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Author

Gustav-Adolf Paffenhöfer

Other affiliations: University System of Georgia
Bio: Gustav-Adolf Paffenhöfer is an academic researcher from Skidaway Institute of Oceanography. The author has contributed to research in topics: Zooplankton & Copepod. The author has an hindex of 36, co-authored 69 publications receiving 3293 citations. Previous affiliations of Gustav-Adolf Paffenhöfer include University System of Georgia.


Papers
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Journal ArticleDOI
TL;DR: Direct observations using high-speed micro-cinematography indicate that planktonic calanoid copepods are “suspension-feeders”, actively using sensory inputs for detection, motivation to capture, and ingestion.
Abstract: Many planktonic calanoid copepods are commonly described as “filter-feeders”. Direct observations using high-speed micro-cinematography indicate that these animals are “suspension-feeders”. They capture and handle the food particles not passively according to size and shape but, in most cases, actively using sensory inputs for detection, motivation to capture, and ingestion.

185 citations

Journal ArticleDOI
TL;DR: Descriptions of selective feeding in grazing trials using Coulter Counter data are influenced by the size above which the copepods can detect individual cells and by the proportions of the pregrazing particle spectrum larger and smaller than this threshold.
Abstract: High-speed cinematography was used to observe adult female copepods feeding in pure cultures of roughly spherical algal cells ranging from 4.5 to 22.0 pm in diameter. Eucalanus pileatus and Puraculunus puruus detect and handle individual cells as small as 12 pm. Continuous low amplitude movement of the second maxillae and combing of the appendages is used by E. pileutus to capture cells smaller than the 12qm sensitivity threshold. Different energetic costs are probably associated with capturing small and large cells, and the probability of copepods encountering large cells should be greatly increased due to remote detection. The above suggests that descriptions of selective feeding in grazing trials using Coulter Counter data are influenced by the size above which the copepods can detect individual cells and by the proportions of the pregrazing particle spectrum larger and smaller than this threshold.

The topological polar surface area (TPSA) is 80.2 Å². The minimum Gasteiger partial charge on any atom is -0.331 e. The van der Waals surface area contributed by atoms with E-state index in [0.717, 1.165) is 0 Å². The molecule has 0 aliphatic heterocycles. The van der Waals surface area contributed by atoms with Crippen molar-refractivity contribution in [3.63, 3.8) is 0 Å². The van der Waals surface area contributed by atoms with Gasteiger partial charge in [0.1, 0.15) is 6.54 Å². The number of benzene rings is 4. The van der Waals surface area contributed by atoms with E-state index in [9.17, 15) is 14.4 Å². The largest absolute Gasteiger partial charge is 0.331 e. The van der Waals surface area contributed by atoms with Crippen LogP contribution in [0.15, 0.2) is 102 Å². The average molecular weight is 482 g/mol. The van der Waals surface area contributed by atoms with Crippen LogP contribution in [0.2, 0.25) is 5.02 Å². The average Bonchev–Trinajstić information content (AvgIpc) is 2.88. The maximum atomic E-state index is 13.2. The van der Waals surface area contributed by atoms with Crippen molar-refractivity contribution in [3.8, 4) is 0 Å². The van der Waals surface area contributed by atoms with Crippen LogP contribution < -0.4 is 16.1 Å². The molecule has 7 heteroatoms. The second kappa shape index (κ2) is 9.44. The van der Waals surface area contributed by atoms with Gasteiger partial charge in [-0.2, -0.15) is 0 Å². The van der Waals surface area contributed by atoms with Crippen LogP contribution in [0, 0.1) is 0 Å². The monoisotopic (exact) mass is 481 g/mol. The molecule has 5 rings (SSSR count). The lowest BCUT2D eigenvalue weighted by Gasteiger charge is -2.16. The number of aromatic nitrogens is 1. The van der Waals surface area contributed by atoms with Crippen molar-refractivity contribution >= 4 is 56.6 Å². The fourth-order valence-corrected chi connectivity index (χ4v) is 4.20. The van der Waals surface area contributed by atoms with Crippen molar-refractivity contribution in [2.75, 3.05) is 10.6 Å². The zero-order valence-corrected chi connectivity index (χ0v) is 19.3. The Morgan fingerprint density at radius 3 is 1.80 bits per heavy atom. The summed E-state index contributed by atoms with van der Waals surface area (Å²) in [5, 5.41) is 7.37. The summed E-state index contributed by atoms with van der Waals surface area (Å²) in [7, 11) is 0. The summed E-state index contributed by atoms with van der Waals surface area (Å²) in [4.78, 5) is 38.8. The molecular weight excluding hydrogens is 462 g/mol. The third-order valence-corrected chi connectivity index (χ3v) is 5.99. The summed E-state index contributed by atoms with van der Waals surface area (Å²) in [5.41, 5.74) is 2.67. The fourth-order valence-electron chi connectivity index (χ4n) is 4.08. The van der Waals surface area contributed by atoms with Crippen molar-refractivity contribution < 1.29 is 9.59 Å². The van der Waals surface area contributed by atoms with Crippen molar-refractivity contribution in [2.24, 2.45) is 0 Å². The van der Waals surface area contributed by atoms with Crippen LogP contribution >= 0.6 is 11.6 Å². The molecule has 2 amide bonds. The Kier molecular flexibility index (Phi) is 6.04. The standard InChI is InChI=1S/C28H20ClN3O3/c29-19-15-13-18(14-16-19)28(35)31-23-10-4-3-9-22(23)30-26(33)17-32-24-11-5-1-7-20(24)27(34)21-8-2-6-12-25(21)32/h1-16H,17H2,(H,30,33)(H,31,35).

180 citations

Journal ArticleDOI
TL;DR: Juveniles and adult females were presented a food spectrum of three algae of different sizes and it is hypothesized that the algal cell size for maximum nitrogen ingestion in upwelled waters is relatively small, round or square and close to the size threshold below which adult females do not sense individual cells.
Abstract: Juveniles and adult females were presented a food spectrum of three algae of different sizes (4.5, 12 and 20 μm cell width). The increase in rate of ingestion of the medium-sized alga with an increase in copepod size was significantly greater than the increase in rate of ingestion of the small alga. It is hypothesized that the perception of chemical signals from the small alga by a copepod decreases as the copepod moults from stage to stage. The rate of ingestion of the large alga by copepod stage V (CV) and adult females was lower than the rate of ingestion of the medium-sized alga at mid- and high phytoplankton concentrations. The amount of nitrogen ingested when the medium-sized alga alone was offered was either higher than (≦stage C II) or not significantly different from that when the three algae were offered together (≧stage C IV). Ingestion rates are reduced when there is a multialgal food source. This implies that there is increased stability in the ocean because multiparticle food sources are more slowly depleted than unialgal foods. Weight-specific ingestion rates of copepods fed the three algae simultaneously increased from nauplius to stage C III and then decreased as adulthood approached. The contribution of the small alga to the total amount of nitrogen ingesied was greatest for naupliar stages while the contribution of the medium-sized cells was greater for later stages. The largest alga was readily ingested by stage C V and adult females but never contributed more than 25% of the nitrogen ingested. Eight to 12% of the nitrogen ingested by adult females was from the small alga. It is hypothesized that the algal cell size for maximum nitrogen ingestion in upwelled waters is relatively small, round or square and close to the size threshold below which adult females do not sense individual cells.